In Unamo SMM this is expressed with related keywords and globally required keywords.
With this method, you will get any mentions that feature all three of these keywords in any order and any distance from each other.
The main keyword is “hat” and the related is “buy” which means they must appear together. The globally required keyword means it must also appear in the same mention with the main and required keyword.
For now the AND operator is limited to three keywords. However, changes will be implemented soon to remove any limit.
The “OR” operator allows you to specify that any one of a set of keywords can appear in a mention.
This is done by making each individual phrase a main keyword.
In this example, any mention featuring either hat, jean(s), or jacket(s), will appear.
We can take this a step further and add AND operators to each phrase so that we will pick up mentions for each word with other parameters within each phrase.
In this example, we’ll get any mention that features the word “hat” and “buy”, or “jean(s)” and “sell(s)”, or “jacket(s)” and “get(s)”.
If you want just one universal word to appear with any of the keywords then you can add it to the globally required keywords and it will pick up any of the words in conjunction with the one universal keyword.
Using the “OR” search operator in this fashion allows you to expedite the process and aggregate the terms together while still maintaining a basic form of separation for quick data parsing.
Excluding certain words from your mentions is done via the “NOT” operator. This is a simple keyword exclusion that can be done in combination with any of the other boolean search operators.
Here we get each required keyword under our main keyword as excluded, meaning none of them can appear within a fetched mention.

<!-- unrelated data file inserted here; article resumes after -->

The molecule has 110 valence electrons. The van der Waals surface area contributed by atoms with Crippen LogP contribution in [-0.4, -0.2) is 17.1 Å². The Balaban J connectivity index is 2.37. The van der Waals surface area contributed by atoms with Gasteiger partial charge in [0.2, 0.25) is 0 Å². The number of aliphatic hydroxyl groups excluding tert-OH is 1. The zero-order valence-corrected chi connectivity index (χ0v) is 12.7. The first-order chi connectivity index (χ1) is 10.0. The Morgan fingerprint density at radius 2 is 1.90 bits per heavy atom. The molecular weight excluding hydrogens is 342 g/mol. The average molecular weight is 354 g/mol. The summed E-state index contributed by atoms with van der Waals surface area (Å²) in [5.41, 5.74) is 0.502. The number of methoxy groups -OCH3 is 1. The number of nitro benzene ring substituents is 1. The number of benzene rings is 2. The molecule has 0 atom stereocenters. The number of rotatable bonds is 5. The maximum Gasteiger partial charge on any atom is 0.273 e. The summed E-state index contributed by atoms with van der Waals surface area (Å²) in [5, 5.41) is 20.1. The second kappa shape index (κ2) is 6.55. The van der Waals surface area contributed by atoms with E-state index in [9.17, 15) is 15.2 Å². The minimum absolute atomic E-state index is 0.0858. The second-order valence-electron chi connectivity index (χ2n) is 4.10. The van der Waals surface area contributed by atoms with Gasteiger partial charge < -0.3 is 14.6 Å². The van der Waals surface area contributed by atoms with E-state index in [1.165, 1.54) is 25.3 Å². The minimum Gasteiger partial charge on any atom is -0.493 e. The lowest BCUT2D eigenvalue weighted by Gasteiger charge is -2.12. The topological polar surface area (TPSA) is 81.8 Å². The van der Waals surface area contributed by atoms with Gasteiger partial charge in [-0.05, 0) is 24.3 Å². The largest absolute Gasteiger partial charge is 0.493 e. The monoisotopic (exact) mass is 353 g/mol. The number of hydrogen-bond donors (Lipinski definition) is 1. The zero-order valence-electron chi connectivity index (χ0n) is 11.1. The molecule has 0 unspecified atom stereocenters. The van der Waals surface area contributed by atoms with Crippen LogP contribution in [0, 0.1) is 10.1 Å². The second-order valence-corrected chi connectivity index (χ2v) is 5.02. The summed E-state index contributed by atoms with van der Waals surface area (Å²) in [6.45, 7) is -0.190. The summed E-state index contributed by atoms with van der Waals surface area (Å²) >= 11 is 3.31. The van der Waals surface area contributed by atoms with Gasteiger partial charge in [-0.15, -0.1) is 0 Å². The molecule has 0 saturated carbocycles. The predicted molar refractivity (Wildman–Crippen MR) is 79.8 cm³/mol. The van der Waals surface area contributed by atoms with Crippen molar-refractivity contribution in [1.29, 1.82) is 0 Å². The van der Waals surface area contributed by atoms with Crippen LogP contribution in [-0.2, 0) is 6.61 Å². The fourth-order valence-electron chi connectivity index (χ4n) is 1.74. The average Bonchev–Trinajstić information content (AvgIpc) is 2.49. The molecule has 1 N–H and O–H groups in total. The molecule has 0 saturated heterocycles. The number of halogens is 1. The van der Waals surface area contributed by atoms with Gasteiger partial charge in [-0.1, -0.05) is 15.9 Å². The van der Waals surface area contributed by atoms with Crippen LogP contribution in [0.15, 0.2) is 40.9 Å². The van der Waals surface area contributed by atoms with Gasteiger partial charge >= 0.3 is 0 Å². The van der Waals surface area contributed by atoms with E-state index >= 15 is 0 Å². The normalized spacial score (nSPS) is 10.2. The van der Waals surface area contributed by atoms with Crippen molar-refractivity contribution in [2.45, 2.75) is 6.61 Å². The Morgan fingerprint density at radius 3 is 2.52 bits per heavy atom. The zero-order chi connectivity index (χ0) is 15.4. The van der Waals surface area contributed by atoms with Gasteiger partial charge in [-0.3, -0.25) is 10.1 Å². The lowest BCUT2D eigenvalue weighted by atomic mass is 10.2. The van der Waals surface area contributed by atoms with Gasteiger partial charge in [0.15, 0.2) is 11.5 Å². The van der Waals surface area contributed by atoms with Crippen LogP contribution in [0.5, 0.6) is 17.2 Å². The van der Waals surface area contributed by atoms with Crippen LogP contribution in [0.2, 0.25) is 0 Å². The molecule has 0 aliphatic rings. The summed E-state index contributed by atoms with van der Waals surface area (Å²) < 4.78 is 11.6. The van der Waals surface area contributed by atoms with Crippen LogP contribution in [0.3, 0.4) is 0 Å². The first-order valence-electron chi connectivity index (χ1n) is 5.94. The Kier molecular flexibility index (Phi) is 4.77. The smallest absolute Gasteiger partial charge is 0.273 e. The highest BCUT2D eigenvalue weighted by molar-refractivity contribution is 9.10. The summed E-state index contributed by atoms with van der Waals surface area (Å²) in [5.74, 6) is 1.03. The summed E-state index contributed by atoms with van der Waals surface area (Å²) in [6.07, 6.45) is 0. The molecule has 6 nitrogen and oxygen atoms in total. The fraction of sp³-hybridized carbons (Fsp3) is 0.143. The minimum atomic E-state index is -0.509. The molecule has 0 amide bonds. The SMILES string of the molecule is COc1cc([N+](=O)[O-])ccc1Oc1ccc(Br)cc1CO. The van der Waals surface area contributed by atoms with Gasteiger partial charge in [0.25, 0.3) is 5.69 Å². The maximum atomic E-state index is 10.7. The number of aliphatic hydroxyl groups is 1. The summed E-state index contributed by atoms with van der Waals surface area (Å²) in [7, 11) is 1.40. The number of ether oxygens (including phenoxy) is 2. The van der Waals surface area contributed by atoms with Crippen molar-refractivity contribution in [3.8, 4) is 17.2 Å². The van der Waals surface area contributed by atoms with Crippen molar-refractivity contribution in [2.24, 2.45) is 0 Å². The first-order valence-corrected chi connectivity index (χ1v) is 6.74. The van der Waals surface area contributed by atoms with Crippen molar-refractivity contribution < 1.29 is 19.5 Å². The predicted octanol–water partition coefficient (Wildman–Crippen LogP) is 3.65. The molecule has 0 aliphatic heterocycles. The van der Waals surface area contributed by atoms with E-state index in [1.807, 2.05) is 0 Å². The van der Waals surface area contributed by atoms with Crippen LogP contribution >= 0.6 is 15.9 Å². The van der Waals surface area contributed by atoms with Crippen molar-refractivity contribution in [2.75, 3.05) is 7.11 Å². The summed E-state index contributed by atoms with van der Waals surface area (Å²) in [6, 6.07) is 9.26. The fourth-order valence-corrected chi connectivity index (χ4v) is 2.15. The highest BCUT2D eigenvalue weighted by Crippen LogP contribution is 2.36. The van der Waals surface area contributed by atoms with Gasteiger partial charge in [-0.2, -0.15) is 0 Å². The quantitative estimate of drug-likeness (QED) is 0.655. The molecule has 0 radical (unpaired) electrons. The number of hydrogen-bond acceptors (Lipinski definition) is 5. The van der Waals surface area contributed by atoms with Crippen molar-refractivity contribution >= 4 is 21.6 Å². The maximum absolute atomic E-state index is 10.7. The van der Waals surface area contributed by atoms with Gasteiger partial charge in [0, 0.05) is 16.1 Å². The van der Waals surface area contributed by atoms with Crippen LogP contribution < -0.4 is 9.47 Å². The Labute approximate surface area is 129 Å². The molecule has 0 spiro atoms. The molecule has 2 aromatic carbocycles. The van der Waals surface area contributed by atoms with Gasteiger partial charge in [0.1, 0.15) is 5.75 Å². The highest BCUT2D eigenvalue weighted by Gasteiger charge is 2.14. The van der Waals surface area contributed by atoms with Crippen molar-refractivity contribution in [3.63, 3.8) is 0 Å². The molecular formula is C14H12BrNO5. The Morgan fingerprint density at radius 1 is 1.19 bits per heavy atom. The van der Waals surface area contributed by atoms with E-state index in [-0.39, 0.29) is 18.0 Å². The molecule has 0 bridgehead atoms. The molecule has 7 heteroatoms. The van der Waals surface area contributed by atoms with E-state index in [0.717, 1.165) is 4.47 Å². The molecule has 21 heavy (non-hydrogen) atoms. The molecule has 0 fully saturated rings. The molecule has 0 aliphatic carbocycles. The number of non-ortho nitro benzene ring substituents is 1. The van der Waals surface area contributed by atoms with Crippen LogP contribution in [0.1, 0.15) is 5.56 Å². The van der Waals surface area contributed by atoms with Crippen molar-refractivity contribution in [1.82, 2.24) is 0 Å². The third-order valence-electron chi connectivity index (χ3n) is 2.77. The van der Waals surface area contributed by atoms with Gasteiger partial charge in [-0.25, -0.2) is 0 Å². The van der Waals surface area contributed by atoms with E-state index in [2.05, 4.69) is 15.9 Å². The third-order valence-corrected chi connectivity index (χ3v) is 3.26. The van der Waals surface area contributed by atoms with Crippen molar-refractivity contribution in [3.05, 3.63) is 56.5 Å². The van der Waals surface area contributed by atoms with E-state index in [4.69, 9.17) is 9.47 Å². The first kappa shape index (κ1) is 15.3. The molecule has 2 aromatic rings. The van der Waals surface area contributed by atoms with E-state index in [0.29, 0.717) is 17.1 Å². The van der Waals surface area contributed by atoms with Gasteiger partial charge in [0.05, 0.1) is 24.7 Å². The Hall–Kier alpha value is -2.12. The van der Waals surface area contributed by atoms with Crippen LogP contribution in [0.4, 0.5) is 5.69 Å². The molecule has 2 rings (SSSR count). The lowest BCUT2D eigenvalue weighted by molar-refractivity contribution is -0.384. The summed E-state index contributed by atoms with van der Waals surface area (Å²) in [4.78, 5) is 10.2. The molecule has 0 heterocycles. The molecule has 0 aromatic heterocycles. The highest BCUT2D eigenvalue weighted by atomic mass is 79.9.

We can set up different excluded keywords for each mention so that some main keywords will exclude certain words while other keywords (if we’re using the OR operator) will exclude different keywords.
Excluding one keyword from any mention that includes different keyword phrases using the OR operator requires users to exclude it in the globally required section.
Excluding certain words and phrases is a must for many social media managers needing to root out extraneous data.
Using the “AND”, “OR”, and/or the “NOT” boolean operators makes it easy.
Unamo SMM allows for special characters to be included in mentions such as:
The hashtags need to appear at the beginning of a word, much like they do on sites like Twitter and Instagram.
The @ symbol can appear anywhere in a phrase as most email addresses place it somewhere in the middle.
Pluses, &, and underscores can also appear anywhere in a phrase.
Given that a lot of digital phrases and terminology includes these symbols, it seems like a no-brainer to include them in any search.
You can exclude certain authors from your mention results after they have been fetched. You can also choose to exclude any keywords appearing in the author’s name.
For example, wanting to hear about people talking about Nike would obviously want to exclude that author from any fetched mentions from all of their social profiles and frequent posting.
You can put in any base URL to be tracked as a mention and the root form of that URL will be fetched with the use of wildcard truncation.
You can also exclude any domains or websites from mentions as well.
Every topic campaign is setup within a predefined location, so only mentions within that location will appear.
Currently in Unamo Social, you can search for mentions within The U.S.A, the U.K., or Poland.
Most businesses are unique in name or product, but there is still a ton of overlap to be reckoned with. Boolean search operators help users distinguish their products and interests with ease instead of manually excluding mentions and authors.
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Marketing specialist at Unamo. When I’m not diving into the worlds of Social Media Marketing, SEO, or Conversion Analytics, you can usually find me reading contemporary literature or traveling Europe.